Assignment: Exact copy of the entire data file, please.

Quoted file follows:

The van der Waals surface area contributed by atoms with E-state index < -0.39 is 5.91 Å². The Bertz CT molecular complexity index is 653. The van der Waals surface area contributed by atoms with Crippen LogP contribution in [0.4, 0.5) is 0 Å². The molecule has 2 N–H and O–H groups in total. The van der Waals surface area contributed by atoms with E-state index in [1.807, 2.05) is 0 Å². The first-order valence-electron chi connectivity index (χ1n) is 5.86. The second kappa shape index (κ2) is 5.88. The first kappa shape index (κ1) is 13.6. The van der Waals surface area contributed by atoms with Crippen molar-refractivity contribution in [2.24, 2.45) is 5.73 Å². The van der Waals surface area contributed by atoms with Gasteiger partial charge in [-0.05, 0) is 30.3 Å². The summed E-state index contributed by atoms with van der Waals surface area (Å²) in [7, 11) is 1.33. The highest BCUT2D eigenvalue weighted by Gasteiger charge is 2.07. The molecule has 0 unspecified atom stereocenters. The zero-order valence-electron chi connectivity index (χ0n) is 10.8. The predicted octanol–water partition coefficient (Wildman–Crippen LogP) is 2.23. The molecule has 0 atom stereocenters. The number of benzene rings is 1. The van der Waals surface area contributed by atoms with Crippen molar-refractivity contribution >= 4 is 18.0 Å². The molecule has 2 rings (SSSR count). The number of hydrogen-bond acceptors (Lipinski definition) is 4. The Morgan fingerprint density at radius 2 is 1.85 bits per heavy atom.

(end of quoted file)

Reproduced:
The van der Waals surface area contributed by atoms with E-state index < -0.39 is 5.91 Å². The Bertz CT molecular complexity index is 653. The van der Waals surface area contributed by atoms with Crippen LogP contribution in [0.4, 0.5) is 0 Å². The molecule has 2 N–H and O–H groups in total. The van der Waals surface area contributed by atoms with E-state index in [1.807, 2.05) is 0 Å². The first-order valence-electron chi connectivity index (χ1n) is 5.86. The second kappa shape index (κ2) is 5.88. The first kappa shape index (κ1) is 13.6. The van der Waals surface area contributed by atoms with Crippen molar-refractivity contribution in [2.24, 2.45) is 5.73 Å². The van der Waals surface area contributed by atoms with Gasteiger partial charge in [-0.05, 0) is 30.3 Å². The summed E-state index contributed by atoms with van der Waals surface area (Å²) in [7, 11) is 1.33. The highest BCUT2D eigenvalue weighted by Gasteiger charge is 2.07. The molecule has 0 unspecified atom stereocenters. The zero-order valence-electron chi connectivity index (χ0n) is 10.8. The predicted octanol–water partition coefficient (Wildman–Crippen LogP) is 2.23. The molecule has 0 atom stereocenters. The number of benzene rings is 1. The van der Waals surface area contributed by atoms with Crippen molar-refractivity contribution >= 4 is 18.0 Å². The molecule has 2 rings (SSSR count). The number of hydrogen-bond acceptors (Lipinski definition) is 4. The Morgan fingerprint density at radius 2 is 1.85 bits per heavy atom.